- Since operating expenses are not covered by the scheme, the amount of investment made by the incubator will be much higher than the upfront direct investment (at least 15% of total investment) into the startup. This would make the scheme more attractive to already established incubators with incubation space and operational costs. Such that being an appointed incubator under TIS will afford them more leverage in making new investments without having to incur new setup costs.
- There was an evaluation done of the Israel’s Technological Incubator Programme (on which TIS is modeled after) by the Technion-Israel Institute of Technology. A major difference is that expenses were funded by the Israeli programme, whereas at TIS, they aren’t.
What does mean by for startups in Singapore?
This scheme is great for startups because I’ve seen many of them struggle at the in-between stage whereby their product or operations aren’t attractive enough to get through the SPRING SEEDS, Business Angels Scheme or iMATCH matching programme and platform whereby startups get to pitch to many investors at a time.
So, for those companies who are ‘graduates’ of the iJAM or YES! schemes, or if you’re been bootstrapping and want to raise funds of a few hundred thousand, you should keep close watch on the TIS scheme (we will of course cover news of the scheme, so please check back).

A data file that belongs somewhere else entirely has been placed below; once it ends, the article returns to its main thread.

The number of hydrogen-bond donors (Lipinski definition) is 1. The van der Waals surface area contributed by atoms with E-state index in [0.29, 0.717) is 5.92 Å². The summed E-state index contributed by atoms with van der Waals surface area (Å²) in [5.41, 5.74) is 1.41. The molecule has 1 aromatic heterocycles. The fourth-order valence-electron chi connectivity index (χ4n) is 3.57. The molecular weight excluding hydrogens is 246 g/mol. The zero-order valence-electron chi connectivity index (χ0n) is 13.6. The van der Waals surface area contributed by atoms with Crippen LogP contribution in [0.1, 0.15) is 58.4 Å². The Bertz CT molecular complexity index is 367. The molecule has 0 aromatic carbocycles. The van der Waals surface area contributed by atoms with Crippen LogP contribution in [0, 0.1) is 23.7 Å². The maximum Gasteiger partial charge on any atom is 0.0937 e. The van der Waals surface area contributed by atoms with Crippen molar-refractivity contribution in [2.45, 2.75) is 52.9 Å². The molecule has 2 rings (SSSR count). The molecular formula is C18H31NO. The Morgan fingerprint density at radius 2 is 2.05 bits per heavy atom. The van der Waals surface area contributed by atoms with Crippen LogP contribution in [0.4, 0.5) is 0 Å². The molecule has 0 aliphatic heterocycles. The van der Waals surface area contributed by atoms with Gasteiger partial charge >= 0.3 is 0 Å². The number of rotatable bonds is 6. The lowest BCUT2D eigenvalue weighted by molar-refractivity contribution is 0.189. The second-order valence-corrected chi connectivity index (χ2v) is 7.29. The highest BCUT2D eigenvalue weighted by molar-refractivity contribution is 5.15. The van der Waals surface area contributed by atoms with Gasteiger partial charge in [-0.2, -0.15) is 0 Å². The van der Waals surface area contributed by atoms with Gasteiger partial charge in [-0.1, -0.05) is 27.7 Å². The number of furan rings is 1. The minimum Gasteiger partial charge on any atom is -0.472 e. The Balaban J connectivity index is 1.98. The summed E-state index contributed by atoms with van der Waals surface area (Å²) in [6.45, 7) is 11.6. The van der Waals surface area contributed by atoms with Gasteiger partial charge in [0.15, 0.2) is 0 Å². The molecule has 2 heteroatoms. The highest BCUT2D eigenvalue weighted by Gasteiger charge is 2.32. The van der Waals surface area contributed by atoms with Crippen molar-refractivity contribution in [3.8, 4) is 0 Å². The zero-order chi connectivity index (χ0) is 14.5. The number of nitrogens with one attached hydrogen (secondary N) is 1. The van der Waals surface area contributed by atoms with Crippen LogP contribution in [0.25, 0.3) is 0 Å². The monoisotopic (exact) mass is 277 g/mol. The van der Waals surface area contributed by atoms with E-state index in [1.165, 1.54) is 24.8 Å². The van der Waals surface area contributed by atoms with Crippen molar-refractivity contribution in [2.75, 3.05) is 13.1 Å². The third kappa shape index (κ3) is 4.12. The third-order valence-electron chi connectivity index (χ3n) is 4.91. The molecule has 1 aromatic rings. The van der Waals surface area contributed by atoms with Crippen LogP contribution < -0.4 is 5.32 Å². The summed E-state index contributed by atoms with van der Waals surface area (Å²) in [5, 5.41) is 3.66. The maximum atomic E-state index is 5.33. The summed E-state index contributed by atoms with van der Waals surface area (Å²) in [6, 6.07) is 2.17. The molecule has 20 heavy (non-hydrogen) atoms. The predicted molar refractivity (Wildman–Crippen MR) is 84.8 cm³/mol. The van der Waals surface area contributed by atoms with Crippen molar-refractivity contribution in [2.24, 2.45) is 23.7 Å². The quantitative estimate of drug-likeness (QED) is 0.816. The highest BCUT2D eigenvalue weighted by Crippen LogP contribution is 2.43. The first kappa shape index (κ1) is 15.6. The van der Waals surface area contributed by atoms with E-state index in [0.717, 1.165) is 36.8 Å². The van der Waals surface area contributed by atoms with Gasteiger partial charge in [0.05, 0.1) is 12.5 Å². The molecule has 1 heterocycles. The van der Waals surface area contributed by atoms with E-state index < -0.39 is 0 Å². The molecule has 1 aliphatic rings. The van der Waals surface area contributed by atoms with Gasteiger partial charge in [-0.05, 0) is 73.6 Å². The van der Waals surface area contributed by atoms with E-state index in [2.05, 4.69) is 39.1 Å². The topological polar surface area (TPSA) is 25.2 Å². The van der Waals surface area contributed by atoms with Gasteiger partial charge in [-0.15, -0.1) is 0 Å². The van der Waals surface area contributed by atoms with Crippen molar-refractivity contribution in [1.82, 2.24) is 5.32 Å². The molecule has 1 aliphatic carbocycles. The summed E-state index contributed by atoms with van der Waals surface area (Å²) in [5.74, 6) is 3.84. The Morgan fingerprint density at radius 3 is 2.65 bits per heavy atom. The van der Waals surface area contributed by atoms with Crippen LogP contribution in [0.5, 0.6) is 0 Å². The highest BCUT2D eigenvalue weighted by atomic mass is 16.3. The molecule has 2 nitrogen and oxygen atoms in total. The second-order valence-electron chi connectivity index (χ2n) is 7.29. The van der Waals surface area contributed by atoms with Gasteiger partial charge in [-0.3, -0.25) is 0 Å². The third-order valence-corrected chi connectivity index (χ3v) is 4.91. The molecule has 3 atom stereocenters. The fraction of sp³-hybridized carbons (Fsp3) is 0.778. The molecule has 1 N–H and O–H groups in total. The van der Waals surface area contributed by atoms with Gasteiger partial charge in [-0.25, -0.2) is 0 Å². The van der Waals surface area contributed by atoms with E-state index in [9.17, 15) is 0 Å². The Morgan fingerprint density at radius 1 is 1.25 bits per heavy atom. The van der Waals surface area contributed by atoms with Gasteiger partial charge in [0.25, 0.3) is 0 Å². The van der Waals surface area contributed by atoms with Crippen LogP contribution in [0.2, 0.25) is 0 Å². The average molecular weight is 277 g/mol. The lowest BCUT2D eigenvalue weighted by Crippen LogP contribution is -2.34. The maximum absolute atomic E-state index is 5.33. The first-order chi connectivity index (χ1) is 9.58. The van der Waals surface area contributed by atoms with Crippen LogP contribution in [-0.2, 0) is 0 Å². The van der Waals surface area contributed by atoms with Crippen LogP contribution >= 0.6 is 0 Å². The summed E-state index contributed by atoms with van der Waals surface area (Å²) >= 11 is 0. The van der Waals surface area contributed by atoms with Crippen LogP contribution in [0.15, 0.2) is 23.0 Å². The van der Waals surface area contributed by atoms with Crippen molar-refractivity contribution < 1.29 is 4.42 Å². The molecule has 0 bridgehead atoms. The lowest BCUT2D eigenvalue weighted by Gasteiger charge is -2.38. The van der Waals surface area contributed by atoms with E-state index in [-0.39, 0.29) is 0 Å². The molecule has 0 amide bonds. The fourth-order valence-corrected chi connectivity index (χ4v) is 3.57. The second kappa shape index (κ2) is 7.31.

Featured photo of this piece is courtesy of derekkeats.
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About The Author
Gwendolyn Regina T - Co-Founder and Editor-in-Chief
Gwen is the co-founder and editor-in-chief of SGE. Previously, she was a partner of early stage technology investment firm, Thymos Capital and she has had two exits, one of which is iHipo. She is also an investor in Padlet, a Y-Combinator startup. Gwen also sits on the Board of Advisors for the Singapore Innovation & Productivity Institute, Steering Commmittee for the Singapore Infocomm Technology Federation Awards 2013, and Board of Advisors for Social Media Week 2013. A frequent public speaker, mentor and judge at various startup bootcamps, events and competitions, Gwen loves meeting founders, developers, designers and scientists across all ages. An alumnus of the National University of Singapore and its University Scholars Programme, Gwen also spent some time in Silicon Valley and is a graduate of the NUS-Stanford University overseas college programme. She is also a mentor at Polish tech startup incubator Gamma Rebels, the Singapore curator for US-headquartered StartupDigest and the Singapore Ambassador for the Sandbox Network - the leading global network of innovators under 30. Gwen has also been a Worldwide Judge for Imagine Cup - the premier student technology competition helmed by Microsoft. She has also spoken in Hong Kong at one of its largest youth conferences, MaD Asia, and was recently in Austria to help envision the future of the country's economy in 2032 on invitation from an Austrian governmental organization. Gwen speaks 3.25 languages, loves physics, travelling, dance and adventure sports. She can be found on LinkedIn and Twitter.Read other posts by Gwendolyn Regina T